Parenthood Part 3 – Do Something, Even if it’s Wrong!
Submitted by admin on Sun, 12/04/2011 – 20:50
It’s 1986 and I hand my mom a crumpled permission slip for the fifth grade maturation assembly. A week later all the girls are squirming and giggling next to our mothers. Turns out it’s kind of a letdown. Had I known the assembly was really only a pretext for opening The Talk, I probably would have lost the form.
Too late. In an hour Mom and I are home flipping through the booklet. She pauses and asks, “Do you already know how babies are made?” I’ve always had the feeling that my mother was comfortable with her sexuality but this conversation is awkward and we both want permission to skip this part.
“Yeah, I know all that,” and I did, mostly from calling my older brothers names. “Do you even know what that means?” They would follow up with enlightening, if not always genteel explanations.
She elaborates on male/female plumbing and in a rehearsed voice leads into, “Sex is a loving act between a husband and wife.” Uh huh. Then her voice shifts. I sit up. She is leaving the script.
“I hope you will wait until marriage. But Rhonda, I want you to know something. If you ever got pregnant or anything, I would always love you. I would never want you to be afraid to tell me. We could get through anything.”
Maybe it didn’t need to be said, but then again maybe it did. Maybe it was the most important thing a daughter could ever hear. I packed that conversation away like a parachute, ready to deploy in case I ever messed up big. And prayed I wouldn’t.
Six years later my dad and I are having a driving lesson in my new ‘79 rust bucket, just bought with eighteen months of after-school earnings. Before the exhilarating promise of freedom, though, I have to learn a manual transmission. So I’m trying to memorize his primer on how the gears work. Clutch in. Shift to first. Ease gas. Let clutch out gently. Gently! We lurch and I hesitate for a long time. He teases, “For cryin’ out loud, do something, even if it’s wrong.” Classic Hartley.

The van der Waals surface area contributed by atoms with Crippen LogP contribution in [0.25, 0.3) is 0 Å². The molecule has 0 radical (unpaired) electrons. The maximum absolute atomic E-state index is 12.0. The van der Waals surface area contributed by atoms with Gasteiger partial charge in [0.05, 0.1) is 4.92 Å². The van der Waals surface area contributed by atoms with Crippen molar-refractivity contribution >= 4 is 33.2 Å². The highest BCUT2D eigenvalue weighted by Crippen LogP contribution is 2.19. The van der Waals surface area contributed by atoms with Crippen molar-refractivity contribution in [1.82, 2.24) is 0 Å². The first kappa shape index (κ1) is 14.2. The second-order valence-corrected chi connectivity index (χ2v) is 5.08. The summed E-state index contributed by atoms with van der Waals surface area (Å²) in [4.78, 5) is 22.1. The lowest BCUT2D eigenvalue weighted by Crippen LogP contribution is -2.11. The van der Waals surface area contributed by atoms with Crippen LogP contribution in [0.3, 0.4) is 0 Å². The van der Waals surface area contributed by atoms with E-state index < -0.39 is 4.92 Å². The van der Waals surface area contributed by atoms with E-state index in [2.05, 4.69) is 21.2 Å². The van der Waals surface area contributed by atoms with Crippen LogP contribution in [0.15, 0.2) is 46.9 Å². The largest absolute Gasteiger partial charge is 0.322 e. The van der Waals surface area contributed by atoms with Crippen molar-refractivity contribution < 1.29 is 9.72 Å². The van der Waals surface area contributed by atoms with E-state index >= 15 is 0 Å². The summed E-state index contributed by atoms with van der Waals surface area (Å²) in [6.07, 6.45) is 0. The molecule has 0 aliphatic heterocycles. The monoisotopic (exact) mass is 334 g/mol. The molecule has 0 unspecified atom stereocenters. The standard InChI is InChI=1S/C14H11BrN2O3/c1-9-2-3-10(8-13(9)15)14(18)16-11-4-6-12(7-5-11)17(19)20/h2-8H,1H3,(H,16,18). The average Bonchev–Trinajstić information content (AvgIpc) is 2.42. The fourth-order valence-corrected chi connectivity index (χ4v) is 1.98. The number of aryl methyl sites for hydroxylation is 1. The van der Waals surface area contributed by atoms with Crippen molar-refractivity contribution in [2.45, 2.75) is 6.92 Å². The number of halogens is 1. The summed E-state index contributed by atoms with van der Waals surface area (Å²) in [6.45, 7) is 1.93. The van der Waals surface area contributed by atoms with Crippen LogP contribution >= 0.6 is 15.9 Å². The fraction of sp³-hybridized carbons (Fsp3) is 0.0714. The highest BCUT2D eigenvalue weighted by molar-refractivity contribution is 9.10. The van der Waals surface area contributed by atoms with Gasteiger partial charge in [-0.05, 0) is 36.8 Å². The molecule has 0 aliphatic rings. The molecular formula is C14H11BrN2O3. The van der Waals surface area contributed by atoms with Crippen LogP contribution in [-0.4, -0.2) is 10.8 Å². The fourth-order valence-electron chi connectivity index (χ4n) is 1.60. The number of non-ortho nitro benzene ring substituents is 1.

I get the hang of it and he has me slow to a stop, “Now crank the wheel right.”
I grimace, muscling it without power steering.
“Now drive ahead and straighten the wheel. Easy peazy, right? So tell me, is it harder to steer while stopped or moving?”
“Stopped,” I say in a “duh, Dad” voice.
He smiles. “I’m not talking about driving now, Rhonda. You’re almost grown, and you will be on your own in a blink. I just want you to know that you can correct for anything if you have enough faith to keep moving.”
His words hang in the air and he says, “Now drive us to Burger Bar. We’ve earned a shake.”
In another seven years I’m a young general manager in the company my parents founded, agonizing over a very difficult decision. I’m paralyzed with fear and I want their advice.
They listen and Dad says, “It’s a pickle, but remember that doing nothing is in itself a choice with consequences, but not of your choosing. Don’t lose by default.”
“But how do I know what to do?”
“You’ve thought about every angle so make your decision. Then talk to God. If it is right you will feel peace. Trust yourself and you will know what to do. Then have the guts to do it.”
As I stand up, his eyes twinkle. “Remember. He who hesitates is lost.”
I take action, make some mistakes and keep moving until six years later I have to deploy the parachute. I land in a crumpled heap on their doorstep in an imploded marriage, feeling humiliated, afraid and indicted. The voices in my head are merciless. “You are so stupid. Selfish. Weak. You knew better, but you just had to push it, didn’t you?” I fear everyone’s judgment and disappointing my parents. But I see no traces of these things in their eyes, only compassion and love for a wounded child. “You can rest here as long as you need. It doesn’t feel like it right now, but you will be okay.” I do not know whether their restraint comes easily or from practiced will, but they do not press me for explanations or push advice.
Another seven years later, I’m in a better place and have come to believe this is how God loves His children. I once thought He was like Santa making a list of the good and bad kids, preparing sermons about how we deserve our consequences for flaunting the rules. But a good parent, the best parents give us a parachute, a place to land and the courage to fix any mistake if we just keep moving.